26 September 2023
The odds of significant tax cuts being announced in the forthcoming Autumn Statement appear slim given the chancellor has recently badged it as “virtually impossible”. Instead, the residents of Downing Street seem to be more focused on building financial headroom in the short-term for potential giveaways in the Spring Budget and subsequent manifesto pledges.
A key policy that is reportedly under serious consideration is the abolition of inheritance tax (IHT), alongside the possible scrapping of the northern leg of HS2. The latter move would presumably go some way in repairing the dent left by scrapping IHT in the Treasury’s coffers for at least a few years. Based on the latest statistics published by HMRC, we estimate that IHT revenues will rise to a little over £7.8bn in the year to 31 March 2024, up from a little under £7.1bn for the year before.
Political supporters of consigning IHT to the history books apparently expect it to be a hit with voters in the South of England. With house price inflation being a key driver behind the increase in IHT revenues in recent years, that seems a fair assumption to make given the historical increases in property prices in that area. But what does the data tell us?
For statistical comparison purposes, let us take the South of England to mean the South West, South East, London and the East of England. Those with a fear of venturing past the Watford Gap might consider everything beyond that to represent the North. Any Midlander would no doubt be offended by that definition but for simplicity we’ll assume every other region in England represents the North.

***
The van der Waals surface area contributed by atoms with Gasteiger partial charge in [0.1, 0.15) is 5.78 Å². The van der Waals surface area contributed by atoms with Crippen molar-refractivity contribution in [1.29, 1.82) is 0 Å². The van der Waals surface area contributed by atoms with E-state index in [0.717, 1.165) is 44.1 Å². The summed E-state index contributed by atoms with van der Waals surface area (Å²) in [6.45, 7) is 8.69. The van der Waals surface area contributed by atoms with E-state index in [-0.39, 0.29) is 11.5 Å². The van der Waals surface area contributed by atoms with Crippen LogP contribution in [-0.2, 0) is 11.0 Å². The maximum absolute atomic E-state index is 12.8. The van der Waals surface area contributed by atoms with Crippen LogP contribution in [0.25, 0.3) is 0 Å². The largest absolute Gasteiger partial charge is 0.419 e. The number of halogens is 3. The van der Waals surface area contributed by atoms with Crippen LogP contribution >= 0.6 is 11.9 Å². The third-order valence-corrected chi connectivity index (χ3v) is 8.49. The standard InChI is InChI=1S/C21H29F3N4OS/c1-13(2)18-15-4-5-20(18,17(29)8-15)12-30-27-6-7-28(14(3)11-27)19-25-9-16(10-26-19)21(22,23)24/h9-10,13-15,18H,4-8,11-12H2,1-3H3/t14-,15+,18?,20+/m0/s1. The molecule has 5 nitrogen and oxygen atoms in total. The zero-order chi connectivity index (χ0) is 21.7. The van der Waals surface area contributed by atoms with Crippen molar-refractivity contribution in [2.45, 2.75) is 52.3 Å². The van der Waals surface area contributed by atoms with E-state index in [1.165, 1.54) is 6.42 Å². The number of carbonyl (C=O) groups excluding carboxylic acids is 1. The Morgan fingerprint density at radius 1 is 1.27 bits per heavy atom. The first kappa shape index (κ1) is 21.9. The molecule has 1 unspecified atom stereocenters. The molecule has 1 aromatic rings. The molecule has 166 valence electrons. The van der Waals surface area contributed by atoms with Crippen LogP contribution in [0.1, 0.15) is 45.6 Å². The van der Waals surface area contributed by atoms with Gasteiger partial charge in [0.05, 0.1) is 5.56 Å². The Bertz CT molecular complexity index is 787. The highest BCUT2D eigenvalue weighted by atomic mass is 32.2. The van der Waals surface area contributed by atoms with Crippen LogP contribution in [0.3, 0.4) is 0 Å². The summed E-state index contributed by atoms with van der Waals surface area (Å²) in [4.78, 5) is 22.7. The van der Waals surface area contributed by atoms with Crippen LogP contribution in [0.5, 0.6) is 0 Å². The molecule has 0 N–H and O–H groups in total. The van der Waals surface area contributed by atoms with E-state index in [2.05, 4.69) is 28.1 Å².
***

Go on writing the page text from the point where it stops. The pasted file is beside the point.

Having split the country in two, one can look at previous regional IHT statistics published. According to that data, 16,030 of the total estimated 22,197 estates in England that were subject to IHT were in the South in the year to 31 March 2021, representing over 72%.
Based on those statistics, it should be no surprise that the South accounts for the majority of the IHT revenue in the year to 31 March 2021, around 77.5% in England and a little under 64% of all UK IHT.
Taking our estimate of IHT revenues rising to £7.8bn by the end of the current financial year and applying these percentage splits, we estimate that Southern based estates will benefit by nearly £5bn from scrapping IHT. By comparison, Northern estates will see a benefit of around £1.45bn.
Given the rumours around scrapping the HS2 Northern leg and IHT are circling at the same time, the prime minister may find it difficult to disassociate the two. The statistics bear out the widely held assumption that the benefit of abolishing IHT is heavily weighted towards the South of England.